Early to Middle Miocene sea-level oscillations of approximately 40–60 m estimated from far-field records1–3 are interpreted to reflect the loss of virtually all East Antarctic ice during peak warmth2. This contrasts with ice-sheet model experiments suggesting most terrestrial ice in East Antarctica was retained even during the warmest intervals of the Middle Miocene4,5. Data and model outputs can be reconciled if a large West Antarctic Ice Sheet (WAIS) existed and expanded across most of the outer continental shelf during the Early Miocene, accounting for maximum ice-sheet volumes. Here we provide the earliest geological evidence proving large WAIS expansions occurred during the Early Miocene (~17.72–17.40 Ma). Geochemical and petrographic data show glacimarine sediments recovered at International Ocean Discovery Program (IODP) Site U1521 in the central Ross Sea derive from West Antarctica, requiring the presence of a WAIS covering most of the Ross Sea continental shelf. Seismic, lithological and palynological data reveal the intermittent proximity of grounded ice to Site U1521. The erosion rate calculated from this sediment package greatly exceeds the long-term mean, implying rapid erosion of West Antarctica. This interval therefore captures a key step in the genesis of a marine-based WAIS and a tipping point in Antarctic ice-sheet evolution.

A large West Antarctic Ice Sheet explains early Neogene sea-level amplitude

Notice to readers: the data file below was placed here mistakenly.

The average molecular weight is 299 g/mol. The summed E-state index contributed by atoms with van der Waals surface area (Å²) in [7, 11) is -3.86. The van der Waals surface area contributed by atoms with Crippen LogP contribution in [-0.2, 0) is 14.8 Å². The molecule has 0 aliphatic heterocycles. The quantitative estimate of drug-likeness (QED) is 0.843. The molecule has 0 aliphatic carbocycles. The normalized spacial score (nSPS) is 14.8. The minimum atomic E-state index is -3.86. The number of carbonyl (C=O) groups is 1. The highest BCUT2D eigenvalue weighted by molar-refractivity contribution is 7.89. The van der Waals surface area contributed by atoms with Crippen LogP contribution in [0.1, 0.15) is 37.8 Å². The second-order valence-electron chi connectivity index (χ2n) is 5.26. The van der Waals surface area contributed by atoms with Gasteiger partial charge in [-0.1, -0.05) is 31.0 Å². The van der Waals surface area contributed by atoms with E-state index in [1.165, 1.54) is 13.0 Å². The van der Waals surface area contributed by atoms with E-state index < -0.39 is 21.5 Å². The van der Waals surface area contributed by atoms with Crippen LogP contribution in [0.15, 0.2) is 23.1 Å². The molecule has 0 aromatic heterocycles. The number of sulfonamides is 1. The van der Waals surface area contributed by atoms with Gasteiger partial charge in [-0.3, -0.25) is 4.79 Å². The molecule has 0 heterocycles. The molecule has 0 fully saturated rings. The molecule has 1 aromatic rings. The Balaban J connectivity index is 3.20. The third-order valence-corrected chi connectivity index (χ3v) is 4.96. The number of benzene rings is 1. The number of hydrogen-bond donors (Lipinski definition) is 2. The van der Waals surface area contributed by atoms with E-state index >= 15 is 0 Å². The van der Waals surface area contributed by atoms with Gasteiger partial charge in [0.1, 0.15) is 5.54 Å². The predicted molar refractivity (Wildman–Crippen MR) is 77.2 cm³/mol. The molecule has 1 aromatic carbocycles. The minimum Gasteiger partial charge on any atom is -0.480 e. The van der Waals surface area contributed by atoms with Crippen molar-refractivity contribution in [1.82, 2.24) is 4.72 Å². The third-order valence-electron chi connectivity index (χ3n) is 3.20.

Colleoni F.
Membro del Collaboration Group
;
De Santis L.;De Santis L.;
2021-01-01

Abstract

Early to Middle Miocene sea-level oscillations of approximately 40–60 m estimated from far-field records1–3 are interpreted to reflect the loss of virtually all East Antarctic ice during peak warmth2. This contrasts with ice-sheet model experiments suggesting most terrestrial ice in East Antarctica was retained even during the warmest intervals of the Middle Miocene4,5. Data and model outputs can be reconciled if a large West Antarctic Ice Sheet (WAIS) existed and expanded across most of the outer continental shelf during the Early Miocene, accounting for maximum ice-sheet volumes. Here we provide the earliest geological evidence proving large WAIS expansions occurred during the Early Miocene (~17.72–17.40 Ma). Geochemical and petrographic data show glacimarine sediments recovered at International Ocean Discovery Program (IODP) Site U1521 in the central Ross Sea derive from West Antarctica, requiring the presence of a WAIS covering most of the Ross Sea continental shelf. Seismic, lithological and palynological data reveal the intermittent proximity of grounded ice to Site U1521. The erosion rate calculated from this sediment package greatly exceeds the long-term mean, implying rapid erosion of West Antarctica. This interval therefore captures a key step in the genesis of a marine-based WAIS and a tipping point in Antarctic ice-sheet evolution.
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Utilizza questo identificativo per citare o creare un link a questo documento: https://hdl.handle.net/20.500.14083/19666
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